If I was able to radically change the medical school admission process, I would deemphasize MCAT scores. What I would emphasize, if I could adequately measure would be to choose people who have impeccable sense of human kindness, ethics, and morality. Please do not read any religious meaning behind these words. Just as in life, decisions and choices come up often and logical rational thinking can lead to multiple competing “answers”. So we need other skills which enable us to make choices. In medicine choices are often important and complex, as they involve the lives of others, sometimes multiple lives and adjusting for unique situations. In phase 1 trial design of novel medications, one can often make biological predications that completely contradict each other, because the biology of cancer is very complicated. So to transition from lab based experimentation to human trial involves needing the skills to see multiple possibilities in outcomes. Part of good trial design means putting in early analysis rules and tools that allow for the information from the first few patients to be used if needed to make minor adjustments to improve the trial design going forward. Part of writing a successful grant (as taught to me by my mentors) is being able to identify potential pitfalls in hypothesis and rationale based on early result finding and how you would make adjustments once more information in known. In order to design trials this way, one needs a mind that is intellectual but also a mind open to having its ideas challenged, that does not bias toward personal academic success but can prioritizes beyond oneself to more important issues such as patient safety. I would choose those individuals who fully grasp the privilege of being able to run human trials that can impact lives and the future of medicine.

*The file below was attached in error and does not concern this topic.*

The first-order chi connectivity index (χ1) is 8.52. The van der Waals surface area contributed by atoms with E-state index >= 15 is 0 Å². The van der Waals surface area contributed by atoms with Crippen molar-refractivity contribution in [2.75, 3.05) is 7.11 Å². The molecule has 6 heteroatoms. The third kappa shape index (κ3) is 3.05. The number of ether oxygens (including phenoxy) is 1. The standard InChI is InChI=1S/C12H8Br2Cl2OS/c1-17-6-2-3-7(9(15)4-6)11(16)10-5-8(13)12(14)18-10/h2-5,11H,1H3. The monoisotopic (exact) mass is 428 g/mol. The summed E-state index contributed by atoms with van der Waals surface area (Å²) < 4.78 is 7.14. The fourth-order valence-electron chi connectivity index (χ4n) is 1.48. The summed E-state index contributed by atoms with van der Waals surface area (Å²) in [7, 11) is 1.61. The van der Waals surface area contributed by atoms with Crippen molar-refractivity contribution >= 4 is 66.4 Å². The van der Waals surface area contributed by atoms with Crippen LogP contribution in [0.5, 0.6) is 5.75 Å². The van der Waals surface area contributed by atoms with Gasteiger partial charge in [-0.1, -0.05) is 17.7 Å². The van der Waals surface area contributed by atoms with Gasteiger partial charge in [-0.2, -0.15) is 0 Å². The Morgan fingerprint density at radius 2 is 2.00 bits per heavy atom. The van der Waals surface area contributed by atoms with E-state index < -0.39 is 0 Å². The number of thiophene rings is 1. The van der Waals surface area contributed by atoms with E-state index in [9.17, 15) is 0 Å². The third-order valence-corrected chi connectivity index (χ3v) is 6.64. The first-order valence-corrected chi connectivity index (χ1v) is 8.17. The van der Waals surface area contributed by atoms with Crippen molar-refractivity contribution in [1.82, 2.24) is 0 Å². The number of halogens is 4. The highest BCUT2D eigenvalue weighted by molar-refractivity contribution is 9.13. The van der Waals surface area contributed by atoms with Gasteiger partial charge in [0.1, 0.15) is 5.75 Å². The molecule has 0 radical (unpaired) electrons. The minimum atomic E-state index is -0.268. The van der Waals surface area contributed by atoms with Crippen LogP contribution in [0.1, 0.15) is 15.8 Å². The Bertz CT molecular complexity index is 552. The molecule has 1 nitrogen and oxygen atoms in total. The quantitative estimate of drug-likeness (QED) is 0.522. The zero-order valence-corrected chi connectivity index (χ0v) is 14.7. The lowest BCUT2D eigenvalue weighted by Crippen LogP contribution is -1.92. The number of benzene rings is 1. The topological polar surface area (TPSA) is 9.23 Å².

Recently I came across some young doctors, who were being disrespectful of their patients, speaking in a tone of being critical of how they handle stressful situations, and were complaining about them being “difficult”. As it should happen, I was also recently reading an expat forum that I was previously a member of and found that there was a group of people that felt conflicted on how to treat their “helpers”. I am coming to the realization that fundamentally there are two types of people, those who world view is “us” versus “them” and those that see the world as a community of “equals”. A community of equals to me can still have leader and followers. Leaders arise because of particular skill sets that allow them to have authority in specific situations. But to me the best leaders understand the situational nature of their leadership and see more in common with those who are following them than differences. I mean in the end of the day we are just all humans who bring different skill sets to our various communities that we interact with. To me both of the above actions were lapses in remembering the “golden rule”. I wanted to reply to the expat forum, don’t feel conflicted, just treat your “helper” how you would want to be treated, simple. To young doctors who find it hard to put themselves in the position of a patient, I want them to just stop complaining and really contemplate the situation. Being a patient is extremely difficult, and it takes a lot of self-advocacy to get the treatment interventions that you needed. In my field of pediatric oncology, we are talking about parents advocating for their children. I of course would not allow the conversation go on without saying something. I added that what would scare me would be someone who disengages from the discussion. A parent or a patient that is advocating and fighting for themselves to me is the best kind of patient because they are fully engaged in the process. Being questioned, if by patients or colleagues, is how we grow, hone and improve, because it gets us to think more, think differently and engage more too. It makes us and our treatments better. To me this is why I love pediatric medicine because parents are often engaged much more then patients themselves, and the love that they feel for the children often palpable. So if I was able to choose medical school candidates based on their world view being closer to “them” versus “others” or that we are just all equals, I would chose the latter. Caring is such a huge part of medicine, and if you see part of yourself in others, compassion and caring just may come a little more naturally.